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innovation DAILY

Here we highlight selected innovation related articles from around the world on a daily basis.  These articles related to innovation and funding for innovative companies, and best practices for innovation based economic development.

ArgusSouth Dakota was rated the friendliest place for entrepreneurship by The Small Business & Entrepreneurship Council’s Small Business Survival Index 2009.

The report ranks the 50 states and District of Columbia according to some of the major government-related costs affecting investment, entrepreneurship, and business. The fourteenth annual survey looked at a number costs that impact small businesses such as individual capital gains tax, personal income tax and corporate income tax.
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Small BusinessYou read blogs about running a business. Amazing that I could deduce that, right? A regular Sherlock Holmes over here, writing that on … a blog about business.

Why read blogs? I’m guessing it’s because you’re constantly out of your comfort zone: Making decisions about things you’ve never had to think about, weren’t trained for, didn’t learn in school, and might very well decide the fate of the entire company. Or maybe this decision doesn’t matter at all, but who could know?
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(CC) OECD Development Centre/FlickrInnovation has become a key factor for economic growth, but how does the process take place at the level of individual firms? The book Innovation in Firms: A Microeconomic Perspective presents the main results of the OECD Innovation Microdata Project, which was the first large-scale effort to exploit firm-level data from innovation surveys across 20 countries in an internationally harmonized way, with a view to addressing common analytical questions.
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Huffington PostI have had the good fortune to be close to many successful entrepreneurs. And so I have a perspective as to what separates those who make it big from those who don't. Yes, the quality of the idea is critical, of course, as is the access to capital. And certainly being at the right place at the right time is the ultimate good fortune.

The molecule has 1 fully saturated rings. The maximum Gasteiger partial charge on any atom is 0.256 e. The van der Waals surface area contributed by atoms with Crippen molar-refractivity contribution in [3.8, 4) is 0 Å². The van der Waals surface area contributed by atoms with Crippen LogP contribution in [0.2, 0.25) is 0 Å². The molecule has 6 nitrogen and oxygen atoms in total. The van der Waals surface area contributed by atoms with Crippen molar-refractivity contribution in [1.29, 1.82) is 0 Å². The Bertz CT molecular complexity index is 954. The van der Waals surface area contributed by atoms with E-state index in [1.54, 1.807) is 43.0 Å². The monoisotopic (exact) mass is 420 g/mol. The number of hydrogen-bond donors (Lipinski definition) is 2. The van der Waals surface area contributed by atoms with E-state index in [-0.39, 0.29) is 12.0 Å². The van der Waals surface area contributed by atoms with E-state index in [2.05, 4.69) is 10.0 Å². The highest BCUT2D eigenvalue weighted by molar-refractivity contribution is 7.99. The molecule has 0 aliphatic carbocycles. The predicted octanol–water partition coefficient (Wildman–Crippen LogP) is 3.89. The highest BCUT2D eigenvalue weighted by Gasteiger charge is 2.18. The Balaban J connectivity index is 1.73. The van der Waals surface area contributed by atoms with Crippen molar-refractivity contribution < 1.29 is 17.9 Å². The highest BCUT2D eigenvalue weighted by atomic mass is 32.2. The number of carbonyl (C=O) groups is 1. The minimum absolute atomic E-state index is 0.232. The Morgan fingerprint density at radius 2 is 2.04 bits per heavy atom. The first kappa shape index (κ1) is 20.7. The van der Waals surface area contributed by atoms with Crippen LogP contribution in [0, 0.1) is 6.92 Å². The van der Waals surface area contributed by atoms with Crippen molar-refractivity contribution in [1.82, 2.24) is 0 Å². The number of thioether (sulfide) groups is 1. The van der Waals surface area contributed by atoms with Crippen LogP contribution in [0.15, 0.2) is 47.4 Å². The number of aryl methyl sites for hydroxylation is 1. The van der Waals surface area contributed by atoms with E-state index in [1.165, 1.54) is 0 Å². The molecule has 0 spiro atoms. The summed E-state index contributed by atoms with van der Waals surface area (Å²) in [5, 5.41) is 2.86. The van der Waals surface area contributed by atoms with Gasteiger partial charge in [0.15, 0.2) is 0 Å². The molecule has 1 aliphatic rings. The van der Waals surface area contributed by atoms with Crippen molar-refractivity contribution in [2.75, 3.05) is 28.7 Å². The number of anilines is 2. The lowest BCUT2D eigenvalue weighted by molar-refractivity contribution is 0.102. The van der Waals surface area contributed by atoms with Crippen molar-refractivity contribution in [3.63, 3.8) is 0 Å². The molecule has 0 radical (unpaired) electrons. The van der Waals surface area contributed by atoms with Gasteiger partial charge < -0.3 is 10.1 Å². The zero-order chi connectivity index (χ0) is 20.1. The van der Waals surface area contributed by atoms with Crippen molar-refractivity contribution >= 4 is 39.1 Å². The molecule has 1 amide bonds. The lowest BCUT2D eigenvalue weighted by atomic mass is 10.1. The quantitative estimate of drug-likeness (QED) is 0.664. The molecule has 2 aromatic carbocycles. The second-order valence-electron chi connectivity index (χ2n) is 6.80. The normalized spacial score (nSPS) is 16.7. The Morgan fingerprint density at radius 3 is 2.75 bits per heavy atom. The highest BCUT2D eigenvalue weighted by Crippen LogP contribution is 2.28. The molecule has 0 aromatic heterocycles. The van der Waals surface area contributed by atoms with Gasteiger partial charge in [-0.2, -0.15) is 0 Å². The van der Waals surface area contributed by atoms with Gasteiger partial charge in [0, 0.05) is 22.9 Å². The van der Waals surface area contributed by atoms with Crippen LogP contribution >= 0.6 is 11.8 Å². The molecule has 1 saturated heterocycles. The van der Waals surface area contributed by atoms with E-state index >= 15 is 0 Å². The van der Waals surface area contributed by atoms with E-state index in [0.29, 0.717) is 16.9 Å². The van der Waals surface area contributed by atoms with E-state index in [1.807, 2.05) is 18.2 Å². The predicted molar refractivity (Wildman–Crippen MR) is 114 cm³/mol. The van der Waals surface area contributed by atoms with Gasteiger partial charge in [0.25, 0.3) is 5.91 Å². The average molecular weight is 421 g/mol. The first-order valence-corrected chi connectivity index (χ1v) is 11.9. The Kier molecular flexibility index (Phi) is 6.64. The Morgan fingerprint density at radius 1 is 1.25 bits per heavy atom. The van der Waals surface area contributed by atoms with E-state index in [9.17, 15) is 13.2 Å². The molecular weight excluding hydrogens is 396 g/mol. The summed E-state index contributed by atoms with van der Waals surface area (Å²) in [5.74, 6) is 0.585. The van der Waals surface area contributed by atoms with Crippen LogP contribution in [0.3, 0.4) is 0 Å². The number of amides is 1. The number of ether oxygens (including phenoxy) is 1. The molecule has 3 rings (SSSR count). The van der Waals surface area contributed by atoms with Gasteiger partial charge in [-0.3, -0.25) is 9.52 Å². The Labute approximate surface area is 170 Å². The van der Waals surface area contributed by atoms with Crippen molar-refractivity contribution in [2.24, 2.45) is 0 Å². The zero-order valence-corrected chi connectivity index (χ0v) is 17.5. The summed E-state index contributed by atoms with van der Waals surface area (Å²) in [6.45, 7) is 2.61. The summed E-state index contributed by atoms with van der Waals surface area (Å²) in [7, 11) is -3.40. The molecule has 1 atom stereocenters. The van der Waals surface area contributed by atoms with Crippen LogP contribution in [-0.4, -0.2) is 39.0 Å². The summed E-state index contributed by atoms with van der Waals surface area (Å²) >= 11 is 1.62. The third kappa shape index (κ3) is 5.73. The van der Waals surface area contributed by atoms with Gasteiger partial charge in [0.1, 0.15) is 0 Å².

But, if I had to put my finger on the one dominant factor of entrepreneurial success stories, it is the absolute total unwillingness of the entrepreneur to say "uncle."
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Award provides dedicated mHealth funding as part of Vodafone Americas Foundation’s Wireless Innovation Project

Walnut Creek, CA & Washington, DC (December 7, 2009) -- To spur innovation in the development of wireless solutions to global health challenges, the Vodafone Americas Foundation and the mHealth Alliance announced today a partnership that will expand the Vodafone Americas Foundation’s Wireless Innovation Project to include the new mHealth Alliance Award. The award will be granted to the developer of an innovative wireless technology with the most potential to address critical health challenges, especially in developing regions.

“In places where roads remain unpaved, and where basic infrastructure such as clean water and electricity are scant, mobile phones already have become an empowering force for millions,” said David Aylward, Executive Director of the mHealth Alliance. “The mHealth Alliance Award challenges innovators and social entrepreneurs to use mobile technology to advance health delivery in even the most remote environments, such as through improved diagnosis, treatment or access to information.”

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CollabnetOpen-source software pioneer Brian Behlendorf, who sports a ponytail and organized an online music site called SFRaves, is the unlikely architect of a new technology being embraced by the U.S. Defense Dept.

BusinessWeekThe DOD has started using technology from CollabNet, a Brisbane, Calif., company that Behlendorf co-founded with Bill Portelli, another open-source veteran, to provide an online meeting place in the Internet "cloud" for U.S. military agencies to build software through "crowdsourcing".
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Chicago Sun TimesVenture capitalist and philanthropist J.B. Pritzker believes the challenges of growing a young tech company today are comparable to what entrepreneurs faced coming out of the last recession in 2002.

“It’s clear that for the next few years we will be in survival of the fittest mode for both startup companies and venture capitalists,” he said.

Pritzker, 44, has devoted much of his career to funding tech startups as a founding partner of New World Ventures (which recently relocated to the Loop from Evanston) and co-founder of the Illinois Innovation Accelerator Fund (i2a), which makes seed investments in local companies. He will be honored with the Richard J. Daley Medal award this evening during a ceremony hosted by the Illinois Venture Capital Association.